Book Covers Review

Don’t judge a book by its cover! Or do.


A brief overview of the modern book cover-age. From a Waterstones near you (other bookshops are 100% better)

rather a lot of illustrations so may take a while to load if you’re on phone broadband…



IMG_0196[1] This cover for the first volume of His Dark Materials by Philip Pullman is an example of how to do it wrong.

The title of the series is bigger than the title of the book. The fact that it’s a TV series is more important than the book. This image from the show doesn’t tell you anything about the book. Literally any other edition of the book is better than this absolute trash.

IMG_0195[1]This is Pullman done properly. I really like the world he created, even if the man himself is some kind of crazy SJW on Twitter these days. Another prequel was really not necessary, but OK.


IMG_0197[1]This is how to do a fantasy cover right. The cover is nicely embossed and doesn’t need colour to convey its power across. This isn’t even a Tolkien Estate approved edition, it’s just a spin-off by another author. But then I find reading about Tolkien’s world is often more fun than trying to work through one of his massive tomes anyway.


Bonus view of inside the cover:IMG_0198[1]



Example of a book cover being better than the actual book: Not even a fancy die cut window in the cover and being endorsed by Bram Stoker’s descendant can save this from being another prequel cash-grab. The story might actually be good, but modern day language creeping in to a supposed rediscovered manuscript ruins the verisimilitude. I would rather go read some Hellsing manga.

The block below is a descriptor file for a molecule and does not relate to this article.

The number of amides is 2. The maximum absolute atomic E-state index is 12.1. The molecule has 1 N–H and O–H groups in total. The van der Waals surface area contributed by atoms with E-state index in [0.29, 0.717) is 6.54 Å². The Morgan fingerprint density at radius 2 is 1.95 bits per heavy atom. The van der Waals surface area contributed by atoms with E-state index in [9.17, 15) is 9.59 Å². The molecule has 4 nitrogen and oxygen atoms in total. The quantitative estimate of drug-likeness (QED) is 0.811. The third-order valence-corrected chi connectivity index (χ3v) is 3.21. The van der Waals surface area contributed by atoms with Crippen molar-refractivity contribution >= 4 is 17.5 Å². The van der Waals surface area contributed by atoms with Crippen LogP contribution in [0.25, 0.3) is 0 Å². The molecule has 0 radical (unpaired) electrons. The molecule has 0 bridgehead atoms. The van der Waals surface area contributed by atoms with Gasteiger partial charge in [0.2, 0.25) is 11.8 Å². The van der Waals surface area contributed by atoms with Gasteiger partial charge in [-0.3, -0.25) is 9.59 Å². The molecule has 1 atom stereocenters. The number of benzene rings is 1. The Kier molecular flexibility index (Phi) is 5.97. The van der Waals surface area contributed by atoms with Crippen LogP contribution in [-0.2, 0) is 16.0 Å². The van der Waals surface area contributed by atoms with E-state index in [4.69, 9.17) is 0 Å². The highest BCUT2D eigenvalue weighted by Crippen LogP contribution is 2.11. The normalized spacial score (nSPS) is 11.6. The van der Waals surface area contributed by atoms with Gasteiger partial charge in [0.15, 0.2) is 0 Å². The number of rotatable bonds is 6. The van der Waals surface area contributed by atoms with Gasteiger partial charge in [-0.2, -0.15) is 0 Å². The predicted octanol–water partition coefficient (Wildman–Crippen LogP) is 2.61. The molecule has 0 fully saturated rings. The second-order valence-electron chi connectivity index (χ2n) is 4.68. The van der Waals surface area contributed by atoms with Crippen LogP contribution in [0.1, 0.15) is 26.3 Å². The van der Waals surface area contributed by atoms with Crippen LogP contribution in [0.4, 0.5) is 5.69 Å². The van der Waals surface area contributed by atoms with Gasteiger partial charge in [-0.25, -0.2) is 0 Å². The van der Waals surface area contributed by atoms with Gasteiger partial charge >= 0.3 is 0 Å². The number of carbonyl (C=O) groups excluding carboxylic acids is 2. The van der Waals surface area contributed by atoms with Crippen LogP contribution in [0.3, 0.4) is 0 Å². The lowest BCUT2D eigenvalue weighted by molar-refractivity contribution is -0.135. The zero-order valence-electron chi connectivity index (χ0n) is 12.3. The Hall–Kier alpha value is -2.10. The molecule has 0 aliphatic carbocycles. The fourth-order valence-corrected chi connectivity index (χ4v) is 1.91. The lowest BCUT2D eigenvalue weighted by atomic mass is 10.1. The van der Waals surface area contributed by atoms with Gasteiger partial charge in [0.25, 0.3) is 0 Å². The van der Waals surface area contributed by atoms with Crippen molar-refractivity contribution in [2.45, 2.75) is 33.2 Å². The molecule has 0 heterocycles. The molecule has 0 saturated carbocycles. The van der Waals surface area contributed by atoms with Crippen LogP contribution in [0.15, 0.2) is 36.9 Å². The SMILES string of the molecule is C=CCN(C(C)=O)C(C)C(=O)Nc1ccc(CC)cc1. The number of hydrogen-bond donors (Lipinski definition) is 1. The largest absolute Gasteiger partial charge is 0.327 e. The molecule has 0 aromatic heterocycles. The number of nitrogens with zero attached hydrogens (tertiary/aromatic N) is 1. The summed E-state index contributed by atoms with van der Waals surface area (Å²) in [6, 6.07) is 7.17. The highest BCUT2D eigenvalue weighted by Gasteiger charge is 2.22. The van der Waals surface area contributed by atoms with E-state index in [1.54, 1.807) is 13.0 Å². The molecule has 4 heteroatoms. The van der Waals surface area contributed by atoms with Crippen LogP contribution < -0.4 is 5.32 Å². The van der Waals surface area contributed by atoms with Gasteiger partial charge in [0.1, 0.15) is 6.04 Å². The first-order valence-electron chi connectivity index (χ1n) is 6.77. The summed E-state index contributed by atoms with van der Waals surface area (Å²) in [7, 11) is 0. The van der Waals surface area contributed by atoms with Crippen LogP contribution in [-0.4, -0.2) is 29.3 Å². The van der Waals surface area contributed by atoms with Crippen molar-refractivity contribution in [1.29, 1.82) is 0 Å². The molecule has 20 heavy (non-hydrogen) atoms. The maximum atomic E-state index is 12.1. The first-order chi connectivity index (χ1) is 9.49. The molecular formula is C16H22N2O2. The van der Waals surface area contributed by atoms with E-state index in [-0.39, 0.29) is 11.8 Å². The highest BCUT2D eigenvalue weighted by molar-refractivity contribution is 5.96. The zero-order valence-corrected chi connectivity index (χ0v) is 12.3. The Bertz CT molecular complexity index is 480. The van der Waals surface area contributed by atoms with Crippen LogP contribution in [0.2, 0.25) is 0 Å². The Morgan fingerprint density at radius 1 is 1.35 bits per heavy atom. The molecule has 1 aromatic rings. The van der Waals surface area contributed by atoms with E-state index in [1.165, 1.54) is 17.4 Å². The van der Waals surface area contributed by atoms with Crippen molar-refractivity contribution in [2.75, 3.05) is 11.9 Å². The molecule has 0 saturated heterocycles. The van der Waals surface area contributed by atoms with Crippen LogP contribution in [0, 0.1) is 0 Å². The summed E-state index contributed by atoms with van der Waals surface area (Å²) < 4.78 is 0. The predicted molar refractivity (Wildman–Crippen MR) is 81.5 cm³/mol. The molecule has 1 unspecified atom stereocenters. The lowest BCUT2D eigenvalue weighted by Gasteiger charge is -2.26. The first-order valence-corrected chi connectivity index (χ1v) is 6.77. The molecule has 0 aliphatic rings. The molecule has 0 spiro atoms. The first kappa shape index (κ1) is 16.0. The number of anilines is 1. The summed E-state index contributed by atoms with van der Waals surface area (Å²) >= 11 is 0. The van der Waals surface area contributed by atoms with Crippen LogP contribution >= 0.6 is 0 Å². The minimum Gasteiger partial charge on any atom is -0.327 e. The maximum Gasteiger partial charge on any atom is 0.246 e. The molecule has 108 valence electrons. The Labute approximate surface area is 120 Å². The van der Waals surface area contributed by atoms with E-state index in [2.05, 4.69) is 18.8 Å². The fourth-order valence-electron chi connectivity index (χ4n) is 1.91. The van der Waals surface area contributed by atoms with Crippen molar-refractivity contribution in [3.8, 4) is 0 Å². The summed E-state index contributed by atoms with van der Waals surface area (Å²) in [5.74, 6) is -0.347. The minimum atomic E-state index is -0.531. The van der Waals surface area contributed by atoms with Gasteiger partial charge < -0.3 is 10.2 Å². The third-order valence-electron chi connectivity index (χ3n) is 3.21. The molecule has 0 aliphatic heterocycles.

Book Design: Terrifying. This classic cover for the George Orwell is the stuff of nightmares. It’s my favourite 1984 design that I’ve found so far. NOTE: this was not from Waterstones but the Oxfam down the road.


IMG_0205[1] The official Doctor Who annual for 2020 is already reduced to 99p. There might still be a hardcore group of fans who watch it on TV, but no one is buying this hateful crap. Good hair, though.


Join us next time when we’ll roast more book covers and show up early 21st century design for the drek it is, and try to find a few more diamonds in the rough. Lets hope the twenties will be a better, more considerate time.



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